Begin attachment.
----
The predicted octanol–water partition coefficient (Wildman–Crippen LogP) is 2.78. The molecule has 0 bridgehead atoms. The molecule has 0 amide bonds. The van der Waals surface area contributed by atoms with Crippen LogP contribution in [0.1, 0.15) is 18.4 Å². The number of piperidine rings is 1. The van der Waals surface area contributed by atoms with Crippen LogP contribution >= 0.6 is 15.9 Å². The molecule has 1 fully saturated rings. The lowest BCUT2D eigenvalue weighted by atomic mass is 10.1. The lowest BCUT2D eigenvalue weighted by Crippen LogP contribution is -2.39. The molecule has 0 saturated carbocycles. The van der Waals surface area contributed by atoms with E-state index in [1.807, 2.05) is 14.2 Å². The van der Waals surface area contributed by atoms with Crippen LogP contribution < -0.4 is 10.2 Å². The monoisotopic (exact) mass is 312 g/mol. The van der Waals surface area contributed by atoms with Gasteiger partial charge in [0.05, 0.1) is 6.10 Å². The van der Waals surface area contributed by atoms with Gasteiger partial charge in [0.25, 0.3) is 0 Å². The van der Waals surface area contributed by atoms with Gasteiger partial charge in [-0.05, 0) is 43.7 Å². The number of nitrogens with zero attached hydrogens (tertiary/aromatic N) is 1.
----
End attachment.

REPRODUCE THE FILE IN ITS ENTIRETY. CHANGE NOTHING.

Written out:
The predicted octanol–water partition coefficient (Wildman–Crippen LogP) is 2.78. The molecule has 0 bridgehead atoms. The molecule has 0 amide bonds. The van der Waals surface area contributed by atoms with Crippen LogP contribution in [0.1, 0.15) is 18.4 Å². The number of piperidine rings is 1. The van der Waals surface area contributed by atoms with Crippen LogP contribution >= 0.6 is 15.9 Å². The molecule has 1 fully saturated rings. The lowest BCUT2D eigenvalue weighted by atomic mass is 10.1. The lowest BCUT2D eigenvalue weighted by Crippen LogP contribution is -2.39. The molecule has 0 saturated carbocycles. The van der Waals surface area contributed by atoms with E-state index in [1.807, 2.05) is 14.2 Å². The van der Waals surface area contributed by atoms with Crippen LogP contribution < -0.4 is 10.2 Å². The monoisotopic (exact) mass is 312 g/mol. The van der Waals surface area contributed by atoms with Gasteiger partial charge in [0.05, 0.1) is 6.10 Å². The van der Waals surface area contributed by atoms with Gasteiger partial charge in [0.25, 0.3) is 0 Å². The van der Waals surface area contributed by atoms with Gasteiger partial charge in [-0.05, 0) is 43.7 Å². The number of nitrogens with zero attached hydrogens (tertiary/aromatic N) is 1.